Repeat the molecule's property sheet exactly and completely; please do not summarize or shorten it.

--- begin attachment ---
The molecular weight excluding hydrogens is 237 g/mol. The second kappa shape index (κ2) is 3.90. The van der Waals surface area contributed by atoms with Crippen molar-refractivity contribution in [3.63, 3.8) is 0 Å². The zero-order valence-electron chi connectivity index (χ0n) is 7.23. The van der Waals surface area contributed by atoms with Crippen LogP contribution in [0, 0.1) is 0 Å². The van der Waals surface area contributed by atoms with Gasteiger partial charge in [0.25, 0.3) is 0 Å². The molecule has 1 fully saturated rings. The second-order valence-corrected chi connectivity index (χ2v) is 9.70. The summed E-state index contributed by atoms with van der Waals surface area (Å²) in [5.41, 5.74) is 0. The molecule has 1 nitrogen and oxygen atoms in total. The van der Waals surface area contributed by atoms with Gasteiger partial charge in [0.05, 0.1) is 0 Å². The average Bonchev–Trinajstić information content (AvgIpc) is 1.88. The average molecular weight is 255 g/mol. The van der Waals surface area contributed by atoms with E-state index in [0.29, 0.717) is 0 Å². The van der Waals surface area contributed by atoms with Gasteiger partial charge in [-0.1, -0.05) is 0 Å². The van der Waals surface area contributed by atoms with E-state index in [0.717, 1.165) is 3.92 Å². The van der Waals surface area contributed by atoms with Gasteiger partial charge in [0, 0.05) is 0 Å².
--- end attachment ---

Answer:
The molecular weight excluding hydrogens is 237 g/mol. The second kappa shape index (κ2) is 3.90. The van der Waals surface area contributed by atoms with Crippen molar-refractivity contribution in [3.63, 3.8) is 0 Å². The zero-order valence-electron chi connectivity index (χ0n) is 7.23. The van der Waals surface area contributed by atoms with Crippen LogP contribution in [0, 0.1) is 0 Å². The van der Waals surface area contributed by atoms with Gasteiger partial charge in [0.25, 0.3) is 0 Å². The molecule has 1 fully saturated rings. The second-order valence-corrected chi connectivity index (χ2v) is 9.70. The summed E-state index contributed by atoms with van der Waals surface area (Å²) in [5.41, 5.74) is 0. The molecule has 1 nitrogen and oxygen atoms in total. The van der Waals surface area contributed by atoms with Gasteiger partial charge in [0.05, 0.1) is 0 Å². The average Bonchev–Trinajstić information content (AvgIpc) is 1.88. The average molecular weight is 255 g/mol. The van der Waals surface area contributed by atoms with E-state index in [0.29, 0.717) is 0 Å². The van der Waals surface area contributed by atoms with Gasteiger partial charge in [-0.1, -0.05) is 0 Å². The van der Waals surface area contributed by atoms with E-state index in [0.717, 1.165) is 3.92 Å². The van der Waals surface area contributed by atoms with Gasteiger partial charge in [0, 0.05) is 0 Å².